Halomonas sp., Hydrogenophaga sp., Janthinobacterium sp., Lactobacillus sp., Marinobacter sp., Pantoea sp., Paracoccus sp., Phaeobacter sp., Phyllobacterium sp., Pseudoalteromonas sp., Pseudomonas sp., Rhizobium sp., Sphingomoas sp., Zobelliae sp. and other bacteria which share similar characteristics. While bacteria in a particular genus generally have the same characteristics, it is recognized that a genus of bacteria with the majority of species generally identified as harmful to microalgae or cyanobacteria may also include a particular species within the genus which is neutral or beneficial to a specific culture of microalgae or cyanobacteria, and vice versa. For example, many species of Pseudomonas have been observed to be harmful to microalgae, however literature has described certain species of Pseudomonas with anti-fungal functionality which may be beneficial to a culture of microalgae or cyanobacteria.

[0031] The term "pH auxostat" refers to the microbial cultivation technique that couples the addition of fresh medium (e.g., medium containing organic carbon or acetic acid) to pH control. As the pH drifts from a given set point, fresh medium is added to bring the pH back to the set point. The rate of pH change is often an excellent indication of growth and meets the requirements as a growth-dependent parameter. The feed will keep the residual nutrient concentration in balance with the buffering capacity of the medium. The pH set point may be changed depending on the microorganisms present in the culture at the time. The

microorganisms present may be driven by the location and season where the bioreactor is operated and how close the cultures are positioned to other contamination sources (e.g., other farms, agriculture, ocean, lake, river, waste water). The rate of medium addition is determined by the buffering capacity and the feed concentration of the limiting nutrient and not directly by the set point (pH) as in a traditional auxostat. The pH auxostat is robust but controls nutrient concentration indirectly. The pH level represents the summation of the production of different ionic species and ion release during carbon and nutrient uptake. Therefore the pH level can move either up or down as a function of growth of the microorganisms. The most common situation is pH depression caused by organic acid production and ammonium uptake.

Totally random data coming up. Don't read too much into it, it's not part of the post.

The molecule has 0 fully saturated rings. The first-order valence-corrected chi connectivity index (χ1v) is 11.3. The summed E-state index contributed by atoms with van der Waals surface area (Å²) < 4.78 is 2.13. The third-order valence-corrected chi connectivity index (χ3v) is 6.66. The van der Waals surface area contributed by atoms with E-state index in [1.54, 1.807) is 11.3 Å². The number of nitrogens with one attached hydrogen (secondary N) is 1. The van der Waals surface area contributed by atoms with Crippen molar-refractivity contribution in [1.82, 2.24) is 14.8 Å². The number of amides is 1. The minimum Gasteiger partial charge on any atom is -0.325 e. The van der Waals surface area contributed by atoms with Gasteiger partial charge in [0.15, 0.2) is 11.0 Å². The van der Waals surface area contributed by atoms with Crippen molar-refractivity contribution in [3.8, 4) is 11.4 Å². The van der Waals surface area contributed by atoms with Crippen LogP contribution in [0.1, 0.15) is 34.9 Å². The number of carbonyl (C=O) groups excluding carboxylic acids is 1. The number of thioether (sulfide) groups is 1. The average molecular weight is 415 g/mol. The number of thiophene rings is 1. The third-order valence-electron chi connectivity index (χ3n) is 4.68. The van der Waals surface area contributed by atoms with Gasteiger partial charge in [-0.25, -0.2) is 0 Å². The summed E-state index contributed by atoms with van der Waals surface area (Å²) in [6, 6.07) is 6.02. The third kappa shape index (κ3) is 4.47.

However, for microorganisms growing on protein or amino acid-rich media, the pH level will rise with growth because of the release of excess ammonia.

[0032] The term "harvesting" refers to removing the culture of microorganisms from the culturing vessel and/or separating the microorganisms from the culture medium. Harvesting of microorganisms may be conducted by any method known in the art such as, but not limited to, skimming, draining, dissolved gas flotation, foam fractionation, centrifugation, filtration, sedimentation, chemical flocculation, and electro-dewatering.

[0033] The term "inoculate" refers to implanting or introducing microorganisms into a culture medium. Inoculate or inoculating a culture of microorganisms in the described culture conditions throughout the specification refers to starting a culture of microorganisms in the culture conditions, as is commonly used in the art of microorganism culturing. The microorganisms that are introduced into a culture medium may be referred to as seed or inoculum. Electro-coagulation overview

[0034] The contaminating organism (e.g., bacteria, fungi) population in a phototrophic, mixotrophic, or heterotrophic microorganism culture comprising a primary microalgae or cyanobacteria may be controlled by limiting the available feed sources for the contaminating bacteria. Limiting the feed sources may comprise limiting the amount of free nutrients (e.g., organic carbon, nitrates, phosphates), in the culture medium, as well as eliminating the fouled or precipitated biomass from the culturing vessel. In addition, the primary microorganisms and contaminating organisms may be separated through electro-coagulation methods, and the separated primary microorganisms (e.g., microalgae) may be re-suspended in new or treated culture medium comprising a lower concentration of contamination organisms, such as bacteria and fungi. An electric field may be applied to a culture of microorganisms to induce coagulation of the microorganisms using any suitable power source known in the art in connection with electrodes comprising at least one cathode and anode pair of any known conductive material known in the art. Suitable conductive electrode materials may comprise but are not limited to, conductive metals and metal alloys (e.g., silver, copper, gold, aluminum, zinc, nickel, brass, bronze, iron, lead, platinum, steel, stainless steel, titanium), conductive polymers, conductive carbon allotropes (e.g., graphite, grapheme, synthetic graphite, carbon fiber, nano-carbon structures, carbon deposited on silicon substrates), and conductive coatings. The electrodes may administer the electric field in any electro-coagulation device (sometimes referred to as an electro-dewatering device) configuration such as, but not limited to, submerged electrode devices, partially submerge electrode devices, opposing flat plate electrode devices, devices with an electrode disposed within another tube electrode (e.g., cylindrical tube, rectangular tube), and combinations thereof. The power source may supply direct current, alternating current, or electrical pulses to the electrodes to produce a constant electrical field or a field comprising electric pulses.